May 2, 2022
Markets are doing strange things. Too much money, chasing too few ideas, in a world where money can be moved easily, is leading to exceptional moves in the financial markets, housing markets, currency markets, debt markets, really any market.
Warren Buffet spent the weekend railing against the ‘casino’ that has been created by policies and practitioners of the markets, but most won’t care a tiny bit about what the man thinks. Regulations allow this activity to continue, participants in markets demand the returns provided by the practices and it seems nobody is getting hurt.
Of course some are getting hurt. Another nugget from the Berkshire Hathaway annual meeting over the weekend is Buffet’s statement that inflation ‘swindles almost everybody’. But there are more getting hurt, but its more death by a thousand cuts.
As most everyone knows, real estate prices are rising rapidly in most first world economies causing average citizens to pay exceptional purchase prices. The pain really hasn’t started yet, but paying that house off will be difficult and take a long time. It will be made worse by rising interest rates. Of course if you rent, then rising rents will impact your spending power for a long time as well, and likely prevent those who rent from saving to purchase a home in the future. Again it robs future opportunity.
But there are cracks in the story about real estate’s never ending rise. The Chinese real estate market has been in the dumps for many months now, and companies like the oft mentioned Evergrande are bumbling along trying to stay solvent. The Chinese government is helping with policy shifts to protect both owners/buyers of property and prop up a variety of real estate behemoths until they can normalize their balance sheets.
In the US real estate is not expected to correct this year as the massive amounts of corporate cash is put to work with these ‘hard’ assets. The difficulty for typical homebuyers who lack the funds for large down payments however will grow more acute as interest rates rise, making affordability difficult later in the year or perhaps in 2023.
Rising rates ARE expected to impact housing markets in places like Canada where price growth has outstripped incomes for a very long time, making home ownership very difficult for people. The young and less affluent seem to get all of the attention, but even those who are successful, well employed and have multiple breadwinners in the family are significantly impacted as well.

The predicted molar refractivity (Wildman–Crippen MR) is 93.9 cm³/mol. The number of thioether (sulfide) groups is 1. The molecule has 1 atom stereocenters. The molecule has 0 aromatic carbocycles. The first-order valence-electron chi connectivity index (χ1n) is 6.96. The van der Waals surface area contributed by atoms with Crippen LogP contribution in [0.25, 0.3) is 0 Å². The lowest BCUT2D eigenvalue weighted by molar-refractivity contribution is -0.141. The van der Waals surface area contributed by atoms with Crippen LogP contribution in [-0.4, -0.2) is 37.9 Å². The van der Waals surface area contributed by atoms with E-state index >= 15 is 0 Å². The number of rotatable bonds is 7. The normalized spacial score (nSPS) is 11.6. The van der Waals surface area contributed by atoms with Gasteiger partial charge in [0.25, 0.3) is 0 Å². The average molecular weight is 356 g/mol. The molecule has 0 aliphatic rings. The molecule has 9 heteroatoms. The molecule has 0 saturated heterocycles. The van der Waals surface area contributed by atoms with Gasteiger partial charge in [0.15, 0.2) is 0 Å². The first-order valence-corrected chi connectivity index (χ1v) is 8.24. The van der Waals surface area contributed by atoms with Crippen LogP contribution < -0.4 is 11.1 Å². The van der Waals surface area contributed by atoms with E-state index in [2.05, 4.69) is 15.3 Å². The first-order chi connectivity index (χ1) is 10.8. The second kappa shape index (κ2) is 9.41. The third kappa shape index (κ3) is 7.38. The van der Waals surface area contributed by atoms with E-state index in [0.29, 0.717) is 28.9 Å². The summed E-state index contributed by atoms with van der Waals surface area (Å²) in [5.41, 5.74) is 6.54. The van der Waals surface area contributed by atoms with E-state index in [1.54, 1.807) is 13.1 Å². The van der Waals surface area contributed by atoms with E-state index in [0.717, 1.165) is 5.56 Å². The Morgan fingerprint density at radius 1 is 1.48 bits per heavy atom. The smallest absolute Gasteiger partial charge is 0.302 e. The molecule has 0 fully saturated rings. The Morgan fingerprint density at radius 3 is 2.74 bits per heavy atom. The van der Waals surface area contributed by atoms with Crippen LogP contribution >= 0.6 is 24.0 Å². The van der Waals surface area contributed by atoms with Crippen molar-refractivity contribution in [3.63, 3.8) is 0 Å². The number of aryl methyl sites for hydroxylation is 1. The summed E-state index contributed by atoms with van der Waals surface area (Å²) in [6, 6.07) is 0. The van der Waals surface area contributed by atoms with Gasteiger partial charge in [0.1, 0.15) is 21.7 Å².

Like other asset classes, this narrowing of participation bodes ill for the market in general. A healthy market requires many participants and the housing market is losing participants with every increase in prices.
While the difficulties in the Chinese real estate market offer lessons for other countries, there are few such markers of pain in North American markets. Media is still writing the stories as though the danger signs are big wins. The Globe and Mail recently put up (another) story of ridiculous behavior amongst buyers ‘$705,000 over asking’ (April 26). These stories are trotted out almost weekly. ‘$830,000 over asking’ (April 21), ‘$321,000 over asking’ (April 20), ‘$459,000 over asking’ (April 11).
To put that in perspective, the median household income, pre-tax, in Toronto is about $80,000. The idea that people should celebrate paying 4-10x the median, pre-tax income ABOVE the asking price for a home is a bit sickening. Back to Warren Buffet’s comments, the people turning this into a casino like environment should be ashamed.
The cracks are appearing in the headlines however. It is just a tiny, tiny thing, but a German company has been taken to task over their practices. Adler has been acquiring apartments in Germany at a rapid pace. Apparently they have overstated asset values and are now having trouble recovering money from partners. KPMG has refused to sign off on their financial statements, finding numerous discrepancies and stating that they can’t verify important details. Adler’s shares have tumbled in concert with this revelation and this morning members of the board have offered to resign as a result.
The net effect of this sort of revelation is that there may be a LOT of real estate available on the market at distressed prices in the near future. The company owns 52,000 apartments in Germany.
The likelihood of a similar event happening elsewhere increases as interest rates rise. Again it is hard to see this in North America yet, where (very large) market participants are still swimming in excess cash, but if the bubble pops, elevated asset prices will make the downside risk exceptional.
Finally it is worth noting as you contemplate where to park money while these market events unfold, that real estate is considered an illiquid asset. In this crazy market, homes have been selling in days (particularly in Canada) or weeks (in most major centers in North America).
For comparison, here are some statistics from two very different Canadian markets In Toronto, during the last two ‘down’ markets (2001-2 and 2007-8), it took about 30 days to sell the typical home. That number is now six days. Prince George, BC which is less active, the 2007-2008 ‘down’ market it took 60-80 days to sell a property. Currently it takes less than 40 days.
The cracks in the foundation of asset prices are starting to show everywhere and central banks are currently only TALKING about reigning in liquidity. The effects of those actions will begin in earnest shortly and increase for many quarters. There are likely to be a lot more cracks in that time.